Different dice in mechanics



NearbyGamers General
world+mechanic = game
2007-03-15 10:59:21

Okay, here's the promised extension to the mechanics discussion. I don't have much time to write, so I'll keep it short. Let me just toss out a couple of the systems I know and we'll save evaluating them for later replies.

D20: Uses multiple sizes of dice to determine outcomes, most of which come into play only for hit point generation or damage rolls. Resolution rolls use a single D20 against a difficulty number with various + or - modifiers. Top and bottom 5% are critical successes or critical failures.

D6 (shadowrun) Uses a dice pool of six-sided dice consisting of (attribute+skill level) dice. Resolution rolls are fives or sixes on a roll of the entire dice pool. Substitutes success thresholds for difficulty numbers, and success thresholds don't modify. Modifiers are applied directly to the dice pool by adding or subtracting dice. Critical successes are confirmed with explosions on a six. Critical failures are confirmed by a lack of any successes whatsoever.

D6 (West End): Uses a dice pool of six-sided dice. Dice pools are equal to (attribute+skill modifier) in dice. Attributes and skill modifiers are bought up slowly rather than one whole die at a time (e.g., +1, then +2, then another die is added). A wild die determines critical successes (by exploding into another die) or critical failures (by rolling a 1 and then confirming the degree of failure with another roll).

I'd like to put White Wolf and GURPS up here as well, but I want someone with more experience GMing or playing those systems to break them down. Also, feel free to expand on what I have here. I know there are variants on systems, or aspects of mechanics that I've forgotten to list, so please help me out here.

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world+mechanic = game
2007-03-15 11:02:35

Oh, I know what I forgot. The West End D6 system uses difficulty numbers that are directly modified based on difficulty (+ or -).

When I get a bit of time, I'll try to toss up AEG's 7th Sea/Five Rings unless you all beat me to it.

world+mechanic = game
2007-03-15 14:16:31

AEG's 7th Sea and Legend of the 5 Rings use a D10 based system that uses a total-based dice pool. In other words, your dice pool is calculated like a normal dice pool (attribute+skill modifier). However, of the dice you roll, you keep a quantity of dice equal to your attribute and add them up. The resolution check is against a normal difficulty number that directly fluctuates + or - based on modifiers. Critical successes are exploding dice in the dice pool, and critical failures are...well, I can't remember, but it's probably something typical (e.g., get straight ones on the whole dice pool).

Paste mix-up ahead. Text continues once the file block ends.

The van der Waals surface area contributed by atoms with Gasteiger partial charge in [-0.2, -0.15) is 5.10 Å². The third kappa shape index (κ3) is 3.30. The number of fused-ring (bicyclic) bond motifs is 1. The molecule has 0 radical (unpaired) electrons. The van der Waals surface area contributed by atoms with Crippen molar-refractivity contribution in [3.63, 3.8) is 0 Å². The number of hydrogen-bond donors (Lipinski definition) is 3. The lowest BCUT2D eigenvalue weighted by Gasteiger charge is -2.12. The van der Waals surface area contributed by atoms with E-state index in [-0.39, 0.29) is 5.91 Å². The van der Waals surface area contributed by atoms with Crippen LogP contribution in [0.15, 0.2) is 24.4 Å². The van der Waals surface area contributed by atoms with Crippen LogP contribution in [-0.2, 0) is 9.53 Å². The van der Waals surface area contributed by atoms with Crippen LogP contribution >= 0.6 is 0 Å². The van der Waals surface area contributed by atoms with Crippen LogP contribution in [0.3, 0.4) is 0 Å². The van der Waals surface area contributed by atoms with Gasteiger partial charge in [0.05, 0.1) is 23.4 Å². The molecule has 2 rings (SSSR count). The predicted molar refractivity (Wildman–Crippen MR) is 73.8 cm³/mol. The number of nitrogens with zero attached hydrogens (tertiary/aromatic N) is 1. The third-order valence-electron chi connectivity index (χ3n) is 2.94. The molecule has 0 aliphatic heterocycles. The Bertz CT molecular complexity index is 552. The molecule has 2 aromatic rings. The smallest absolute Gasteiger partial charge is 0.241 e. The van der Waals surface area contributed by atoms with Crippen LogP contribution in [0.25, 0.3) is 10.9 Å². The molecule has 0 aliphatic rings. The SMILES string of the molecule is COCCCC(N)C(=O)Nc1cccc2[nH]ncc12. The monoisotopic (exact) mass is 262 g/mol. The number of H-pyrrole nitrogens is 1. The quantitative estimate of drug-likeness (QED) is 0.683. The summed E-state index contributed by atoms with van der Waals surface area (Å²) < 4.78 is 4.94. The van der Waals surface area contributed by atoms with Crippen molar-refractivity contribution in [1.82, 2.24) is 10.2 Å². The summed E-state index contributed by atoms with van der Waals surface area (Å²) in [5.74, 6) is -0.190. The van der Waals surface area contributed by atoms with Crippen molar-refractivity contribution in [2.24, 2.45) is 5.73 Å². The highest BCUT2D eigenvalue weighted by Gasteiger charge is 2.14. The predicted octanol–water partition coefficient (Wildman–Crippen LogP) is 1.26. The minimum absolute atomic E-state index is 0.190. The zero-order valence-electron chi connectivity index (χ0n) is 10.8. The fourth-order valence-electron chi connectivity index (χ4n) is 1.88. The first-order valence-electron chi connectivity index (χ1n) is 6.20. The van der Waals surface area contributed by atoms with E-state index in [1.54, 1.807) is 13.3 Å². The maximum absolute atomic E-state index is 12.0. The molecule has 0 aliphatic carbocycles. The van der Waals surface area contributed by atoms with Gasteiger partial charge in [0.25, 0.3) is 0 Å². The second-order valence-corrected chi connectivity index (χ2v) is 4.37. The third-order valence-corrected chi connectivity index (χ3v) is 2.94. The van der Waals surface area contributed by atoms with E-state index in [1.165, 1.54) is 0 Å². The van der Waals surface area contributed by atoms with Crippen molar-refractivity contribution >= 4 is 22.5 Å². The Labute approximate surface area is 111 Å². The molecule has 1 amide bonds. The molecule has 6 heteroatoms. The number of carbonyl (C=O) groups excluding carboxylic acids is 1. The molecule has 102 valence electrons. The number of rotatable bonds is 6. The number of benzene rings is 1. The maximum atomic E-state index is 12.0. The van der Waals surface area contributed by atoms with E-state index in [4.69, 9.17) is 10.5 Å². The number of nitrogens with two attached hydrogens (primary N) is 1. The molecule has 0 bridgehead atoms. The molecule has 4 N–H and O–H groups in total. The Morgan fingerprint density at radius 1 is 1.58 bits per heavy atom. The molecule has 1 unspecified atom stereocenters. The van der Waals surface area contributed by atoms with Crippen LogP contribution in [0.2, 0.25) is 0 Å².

chronic game designer
2007-03-15 19:15:45

Rolemaster/MERP: used d% rolls + modifiers against a lookup table. Most rolls in the system are open ended. If you roll really high (like natural 100), roll again and add it. It's been too many years, I don't remember what happens on a natural 01, but you probably had to subtract an additional roll. If you get another natural 100, repeat.

— i can still kill you with my brain
The gamer that runs this site
2007-03-19 04:36:54

Not to stifle the discussion, but I'd love to have this sort of info on tag pages, I'd like them to be a nice database of info for folks to learn what all these wild terms mean.

inveterate gamer; prolific GM; world designer
2007-03-19 08:35:31

No discussion of dice mechanics should be without a mention of the use of percentile dice in games such as RuneQuest, Call of Cthulhu, and James Bond 007.

The simplest version is the 'Basic Role Playing' one, in which a character has a precalculated chance of success (which may depend on character attributes and experience or design decisions). A character's percentage may be modified by adding a bonus or subtracting a penalty (as in most BRP games) or by multiplying or dividing (as in theRingworld RPG.